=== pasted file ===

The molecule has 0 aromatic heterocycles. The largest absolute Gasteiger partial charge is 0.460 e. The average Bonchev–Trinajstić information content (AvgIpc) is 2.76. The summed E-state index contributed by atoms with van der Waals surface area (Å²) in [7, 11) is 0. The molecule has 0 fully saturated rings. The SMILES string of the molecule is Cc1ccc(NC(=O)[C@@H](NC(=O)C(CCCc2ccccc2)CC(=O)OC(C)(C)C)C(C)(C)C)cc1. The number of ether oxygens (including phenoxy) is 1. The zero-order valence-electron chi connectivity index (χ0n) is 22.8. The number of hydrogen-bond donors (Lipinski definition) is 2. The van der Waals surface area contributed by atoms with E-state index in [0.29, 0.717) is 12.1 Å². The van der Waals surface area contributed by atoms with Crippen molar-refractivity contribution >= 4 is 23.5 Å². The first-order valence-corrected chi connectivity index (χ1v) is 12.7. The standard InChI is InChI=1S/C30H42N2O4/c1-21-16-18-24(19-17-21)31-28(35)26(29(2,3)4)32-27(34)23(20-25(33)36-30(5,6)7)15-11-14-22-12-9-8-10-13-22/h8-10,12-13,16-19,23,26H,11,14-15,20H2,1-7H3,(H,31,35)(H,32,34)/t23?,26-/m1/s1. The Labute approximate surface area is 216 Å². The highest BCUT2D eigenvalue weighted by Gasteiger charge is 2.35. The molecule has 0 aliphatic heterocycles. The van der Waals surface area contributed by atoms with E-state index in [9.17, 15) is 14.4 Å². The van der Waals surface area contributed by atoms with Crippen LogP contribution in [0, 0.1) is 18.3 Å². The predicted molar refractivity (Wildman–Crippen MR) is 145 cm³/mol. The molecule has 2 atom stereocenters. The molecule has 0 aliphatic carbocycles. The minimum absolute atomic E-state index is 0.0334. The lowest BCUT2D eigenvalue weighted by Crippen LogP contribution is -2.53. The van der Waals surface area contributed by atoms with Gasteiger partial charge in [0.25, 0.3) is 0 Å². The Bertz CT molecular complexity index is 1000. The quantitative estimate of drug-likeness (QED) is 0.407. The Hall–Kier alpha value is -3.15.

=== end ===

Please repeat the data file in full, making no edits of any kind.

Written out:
The molecule has 0 aromatic heterocycles. The largest absolute Gasteiger partial charge is 0.460 e. The average Bonchev–Trinajstić information content (AvgIpc) is 2.76. The summed E-state index contributed by atoms with van der Waals surface area (Å²) in [7, 11) is 0. The molecule has 0 fully saturated rings. The SMILES string of the molecule is Cc1ccc(NC(=O)[C@@H](NC(=O)C(CCCc2ccccc2)CC(=O)OC(C)(C)C)C(C)(C)C)cc1. The number of ether oxygens (including phenoxy) is 1. The zero-order valence-electron chi connectivity index (χ0n) is 22.8. The number of hydrogen-bond donors (Lipinski definition) is 2. The van der Waals surface area contributed by atoms with E-state index in [0.29, 0.717) is 12.1 Å². The van der Waals surface area contributed by atoms with Crippen molar-refractivity contribution >= 4 is 23.5 Å². The first-order valence-corrected chi connectivity index (χ1v) is 12.7. The standard InChI is InChI=1S/C30H42N2O4/c1-21-16-18-24(19-17-21)31-28(35)26(29(2,3)4)32-27(34)23(20-25(33)36-30(5,6)7)15-11-14-22-12-9-8-10-13-22/h8-10,12-13,16-19,23,26H,11,14-15,20H2,1-7H3,(H,31,35)(H,32,34)/t23?,26-/m1/s1. The Labute approximate surface area is 216 Å². The highest BCUT2D eigenvalue weighted by Gasteiger charge is 2.35. The molecule has 0 aliphatic heterocycles. The van der Waals surface area contributed by atoms with E-state index in [9.17, 15) is 14.4 Å². The van der Waals surface area contributed by atoms with Crippen LogP contribution in [0, 0.1) is 18.3 Å². The predicted molar refractivity (Wildman–Crippen MR) is 145 cm³/mol. The molecule has 2 atom stereocenters. The molecule has 0 aliphatic carbocycles. The minimum absolute atomic E-state index is 0.0334. The lowest BCUT2D eigenvalue weighted by Crippen LogP contribution is -2.53. The van der Waals surface area contributed by atoms with Gasteiger partial charge in [0.25, 0.3) is 0 Å². The Bertz CT molecular complexity index is 1000. The quantitative estimate of drug-likeness (QED) is 0.407. The Hall–Kier alpha value is -3.15.